Difficult Airway: The Aftermath

| August 4, 2013 | 5 Comments

Having a “difficult airway” is a very serious thing. Depending on the type and extent of problems associated with the airway, the situation could turn into a life-threatening one (should this person need anesthesia again).

If you have ever been told you are a difficult airway, or a difficult intubation, it’s extremely important to gather all possible information about your airway from your anesthesiologist.

In order to standardize this process, the Anesthesia Patent Safety Foundation has developed a standard letter that can be filled out by your anesthesiologist. This letter explains to you (and any future anesthesia providers) exactly what occurred in managing your airway.

It’s a good idea to have multiple copies of this letter. Perhaps you can keep one yourself, give one to your primary physician, and place another in your medical record.

Some patients even get a safety alert bracelet, or carry a card in their wallet, explaining this very important part of their medical history.

Because the APSF has done a great job creating this difficult airway document, we saw no need to create our own version of the letter.

Here it is for you to download:

Difficult Intubation Letter

Have you been told you are a difficult airway? Please share your experience below.

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Category: Anesthesia Topics, General Anesthesia, operating room

Comments (5)

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  1. Amy says:

    Just got home from NOT getting laparoscopic surgery today as planned. I have to have my gallbladder removed due to having gallstones and recently Acute Pancreatitus. Got prep for surgery and off to operating room then put under. Then woke up and no surgery! They were unable to get tube through my airway. They said this is rare and now I have rescheduled my surgery at the hospital. I have had laproscoptic surgery before 5 years ago for umbilical hernia repair and no problem then. I am frustrated with a sore throat and confused about what happened! What should I expect at the hospital so this won’t happen again? Thanks Amy

    • David Draghinas says:

      Thanks for your comment, Amy. I’m sorry to hear about your experience.

      What happens the next time will ultimately be up to the anesthesiologist taking care of you. But after taking everything into consideration, he/she may choose an “awake” fiberoptic intubation. If this is the case, you may be given some sedation but be kept breathing spontaneously until the breathing tube is placed. This is done in order to be as safe as possible while the breathing tube is placed.

      It would be a good idea to print out that difficult intubation letter on this post and have your last anesthesiologist fill it out. This will give you more information on exactly what happened, and will be INVALUABLE information for any future anesthesiologists taking care of you.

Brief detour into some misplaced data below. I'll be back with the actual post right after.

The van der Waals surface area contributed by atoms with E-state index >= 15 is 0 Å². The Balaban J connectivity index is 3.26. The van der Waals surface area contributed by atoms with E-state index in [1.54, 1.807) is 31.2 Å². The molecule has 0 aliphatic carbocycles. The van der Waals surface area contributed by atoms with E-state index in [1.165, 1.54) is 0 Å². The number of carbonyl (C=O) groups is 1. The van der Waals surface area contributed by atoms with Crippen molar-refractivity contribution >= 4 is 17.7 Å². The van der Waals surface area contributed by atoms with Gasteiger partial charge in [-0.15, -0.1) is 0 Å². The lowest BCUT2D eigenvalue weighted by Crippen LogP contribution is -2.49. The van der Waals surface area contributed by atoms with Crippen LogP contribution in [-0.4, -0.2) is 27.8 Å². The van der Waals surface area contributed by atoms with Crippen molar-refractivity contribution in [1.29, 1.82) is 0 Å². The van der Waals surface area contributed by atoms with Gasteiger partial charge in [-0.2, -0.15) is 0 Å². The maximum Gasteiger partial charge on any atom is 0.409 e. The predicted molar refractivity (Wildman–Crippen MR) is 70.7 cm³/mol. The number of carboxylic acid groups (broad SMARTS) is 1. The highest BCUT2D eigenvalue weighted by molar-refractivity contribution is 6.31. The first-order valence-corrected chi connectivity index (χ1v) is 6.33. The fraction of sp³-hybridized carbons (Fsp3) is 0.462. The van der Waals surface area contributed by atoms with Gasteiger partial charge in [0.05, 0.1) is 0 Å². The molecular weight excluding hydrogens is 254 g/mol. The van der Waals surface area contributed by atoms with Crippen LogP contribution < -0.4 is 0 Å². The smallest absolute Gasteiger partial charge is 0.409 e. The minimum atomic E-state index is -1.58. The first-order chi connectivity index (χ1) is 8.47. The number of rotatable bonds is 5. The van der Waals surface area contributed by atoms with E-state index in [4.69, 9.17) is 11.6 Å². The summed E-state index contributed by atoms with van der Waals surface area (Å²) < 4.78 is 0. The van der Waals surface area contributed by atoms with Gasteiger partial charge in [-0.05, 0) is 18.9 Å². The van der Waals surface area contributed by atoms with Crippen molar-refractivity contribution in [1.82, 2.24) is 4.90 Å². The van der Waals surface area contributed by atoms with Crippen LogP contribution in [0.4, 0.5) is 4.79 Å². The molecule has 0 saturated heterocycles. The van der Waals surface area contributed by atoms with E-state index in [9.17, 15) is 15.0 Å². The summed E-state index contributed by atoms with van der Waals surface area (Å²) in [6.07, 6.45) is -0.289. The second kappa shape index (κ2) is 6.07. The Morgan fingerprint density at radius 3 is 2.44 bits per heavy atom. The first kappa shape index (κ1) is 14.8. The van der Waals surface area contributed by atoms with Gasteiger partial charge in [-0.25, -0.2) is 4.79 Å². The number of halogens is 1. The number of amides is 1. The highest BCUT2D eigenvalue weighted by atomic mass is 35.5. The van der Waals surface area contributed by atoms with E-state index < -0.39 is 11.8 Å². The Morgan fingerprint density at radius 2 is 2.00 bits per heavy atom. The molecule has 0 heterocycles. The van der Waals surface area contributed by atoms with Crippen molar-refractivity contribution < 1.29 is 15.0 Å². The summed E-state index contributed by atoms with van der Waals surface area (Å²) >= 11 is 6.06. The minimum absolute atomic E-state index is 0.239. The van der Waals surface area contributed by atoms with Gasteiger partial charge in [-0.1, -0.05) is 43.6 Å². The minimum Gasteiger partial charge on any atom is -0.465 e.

This information should be treated similar to an allergy. If you need any kind of anesthesia in the future, you need to let them know you are a difficult intubation.

      All the best with your surgery. You are in our thoughts and prayers. Please come back and update us after your surgery.

      Dr. Dave

      • Amy says:

        Thank you : ) I will take your advice and make sure everyone knows about my difficult intubation and have it on my medical record. Just still confused because about 5 years ago I had surgery to repair a umbilical hernia and there was no problem with intubation. My surgery is scheduled at the hospital April 10th. I will let you know how everything goes!

        • David Draghinas says:

          I can’t say for sure why there were no anesthesia problems five years ago. Things can change anatomically over that time, making the airway more challenging. You could have been a challenging airway back then too, but the anesthesiologist could have gotten “lucky” with the intubation.

          It’s impossible to say for sure without being there or speaking with those anesthesia providers.

          Best of luck this next time around.

          Dr. Dave

  2. Hado Harkins says:

    I went in Monday for a mastectomy was on the operating table woke up to an anesthesiologist trying to shove something down my throat and squirting horrible liquid. I kept saying that I couldn’t breathe they said I could. My brain said I understood since I was talking but my nose was clogged and they kept putting oxygen in my nose and as the tube was going down with the liquid I could not breathe. I kept thinking I can hold my breath until I felt my life slipping away. I felt like I was drowning. I stared fighting and pulled everything out. I had no way to communicate that I could not breathe from my nose. I have had 4 endoscopy done with no issues. 2 of them awake. They kept saying that I was ” juicy” this was the 3rd attempt. I don’t know why I was brought out of being asleep. My throat hurts so bad my lips are so very swollen. They have me rescheduled for next week. Having a mastectomy is so scary now I am terrified of the being under. They are going to do an awake intubation. What happened?

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